This is the the traditional Chinese Pineapple Bun, also known as the bolo bao. It seems to be a very popular item in Chinese style cafes, and served with a slice of butter in the middle. For those of you that have tried this, have you ever wondered why they call this a pineapple bun, when there is no trace of pineapple in it, whatsoever? I have. After an extensive google search, the reason why they call this a pineapple bun, is because the top crust becomes checkered top when it bakes, which resembles the image of a pineapple. I decided to give it a try with the limited knowledge of baking with yeast. I was pleasantly surprised that the outcome was better than I expected.
Ingredients for water roux (also known as the tangzhong roux):
1/3 cup bread flour
1 cup milk
Ingredients for topping:
2/3 cup sugar
1/2 cup butter
4 egg yolks
1 tsp. baking soda
1/4 cup milk
2 cup cake flour
4 tsp. baking powder
Ingredients for buns:
2 cups bread flour
2/3 cup sugar
1/2 tbsp. salt
1 tbsp. milk powder (no skim milk powder)
22 grams fresh yeast (if using instant dry yeast, 1 package)
1 1/2 whisked egg (use the other half for egg wash)
1/4 cup whipping cream
1/4 cup milk
3/4 cup water roux
1/4 cup butter, melted
Additional flour for working surface
Egg wash: 1/2 egg + 1 tbsp. milk
Water roux: First off, the water roux will need to be made, as it needs time to cool. Mix the flour with the milk, making sure that there are no lumps (I poured it through a strainer, into the pot). Cook over medium-low heat. Stir constantly with a wooden spoon, to prevent burning and sticking to the pot.
The mixture will become thicker and thicker. Once you have reached to a pudding or a cake filling consistency, it’s done. Remove from the heat.
Transfer into a clean bowl. Cover with a saran wrap, sticking to the surface of the roux, to prevent a film layer from developing. Let it cool. Should cool to be at about room temperature.
Topping: Cream the butter and sugar until light and fluffy. Add the egg yolks, baking soda and milk. Mix well.
Sift the flour and baking powder into the butter mixture and mix by hand until it’s smooth and not sticky. ***Be careful not to overwork the dough***
Wrap it in plastic wrap and refrigerate for about 2 hours.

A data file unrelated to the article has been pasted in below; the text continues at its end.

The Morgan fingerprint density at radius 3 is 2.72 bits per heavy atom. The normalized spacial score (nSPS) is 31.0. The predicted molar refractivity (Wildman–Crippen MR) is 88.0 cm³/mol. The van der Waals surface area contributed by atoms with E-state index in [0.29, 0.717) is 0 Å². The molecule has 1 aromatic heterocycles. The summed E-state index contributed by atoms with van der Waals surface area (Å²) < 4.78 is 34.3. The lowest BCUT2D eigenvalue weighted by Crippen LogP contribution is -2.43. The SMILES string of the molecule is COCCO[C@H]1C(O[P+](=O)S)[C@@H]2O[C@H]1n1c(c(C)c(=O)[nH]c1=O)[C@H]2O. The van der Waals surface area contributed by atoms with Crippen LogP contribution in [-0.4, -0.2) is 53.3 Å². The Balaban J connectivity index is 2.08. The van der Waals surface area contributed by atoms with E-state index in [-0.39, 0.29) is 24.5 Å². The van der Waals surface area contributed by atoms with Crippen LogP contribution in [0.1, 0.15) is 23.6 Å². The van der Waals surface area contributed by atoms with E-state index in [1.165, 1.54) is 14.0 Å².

Buns: In a large bowl, combine bread flour, sugar, salt and milk powder.
In a medium bowl, combine egg, whipping cream, milk and water roux.
Sift the dry ingredients onto a clean surface. Make a fair size well in the mixture and add the yeast, then the wet ingredients. Carefully combine the mixture. When the ingredients have come together, pour in the melted butter. The mixture should feel very stick in the beginning (DO NOT ADD MORE FLOUR). Continue kneading until smooth and elastic like. Once the dough is no longer sticking to the surface while kneading, the first kneading process is complete. Shape the dough into a boule (making sure that there is tension on the surface). Place in a well greased bowl and let the dough complete the 1st round of proofing (about 40 minutes), best temperature at about 28°C.
Transfer the dough to a clean floured surface. Deflate and divide into 12 equal portions. Cover lightly with a damp paper towel and let it rest for 15 minutes at room temperature.
Flatten each portion of the dough to deflate and roll into a round shape, again with tension on the surface of the buns. Place on cookie sheet for second round of proofing (about 40 minutes), best temperature at about 38°C.
Preheat oven to 350°F.
Carefully divide the topping into 12 portions and flatten each portion between the plastic wrap. Place on top of the buns after the second proofing. Brush whisked egg on surface. Bake on middle rack for about 20-25 minutes. Until golden brown on the surface.